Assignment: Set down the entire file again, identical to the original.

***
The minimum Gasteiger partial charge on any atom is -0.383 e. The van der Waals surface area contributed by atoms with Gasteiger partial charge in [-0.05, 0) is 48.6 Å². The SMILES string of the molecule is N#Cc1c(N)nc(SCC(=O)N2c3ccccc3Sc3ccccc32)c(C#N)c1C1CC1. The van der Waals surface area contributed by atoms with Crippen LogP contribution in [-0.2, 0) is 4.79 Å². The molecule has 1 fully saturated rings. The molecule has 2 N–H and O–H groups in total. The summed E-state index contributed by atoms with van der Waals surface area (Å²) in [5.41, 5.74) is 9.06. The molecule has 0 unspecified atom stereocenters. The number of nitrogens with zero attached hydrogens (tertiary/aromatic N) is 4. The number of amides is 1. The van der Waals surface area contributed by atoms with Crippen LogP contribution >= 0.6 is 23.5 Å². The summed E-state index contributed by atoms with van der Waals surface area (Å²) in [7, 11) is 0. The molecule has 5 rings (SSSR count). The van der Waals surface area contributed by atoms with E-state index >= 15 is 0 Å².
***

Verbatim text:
The minimum Gasteiger partial charge on any atom is -0.383 e. The van der Waals surface area contributed by atoms with Gasteiger partial charge in [-0.05, 0) is 48.6 Å². The SMILES string of the molecule is N#Cc1c(N)nc(SCC(=O)N2c3ccccc3Sc3ccccc32)c(C#N)c1C1CC1. The van der Waals surface area contributed by atoms with Crippen LogP contribution in [-0.2, 0) is 4.79 Å². The molecule has 1 fully saturated rings. The molecule has 2 N–H and O–H groups in total. The summed E-state index contributed by atoms with van der Waals surface area (Å²) in [5.41, 5.74) is 9.06. The molecule has 0 unspecified atom stereocenters. The number of nitrogens with zero attached hydrogens (tertiary/aromatic N) is 4. The number of amides is 1. The van der Waals surface area contributed by atoms with Crippen LogP contribution >= 0.6 is 23.5 Å². The summed E-state index contributed by atoms with van der Waals surface area (Å²) in [7, 11) is 0. The molecule has 5 rings (SSSR count). The van der Waals surface area contributed by atoms with E-state index >= 15 is 0 Å².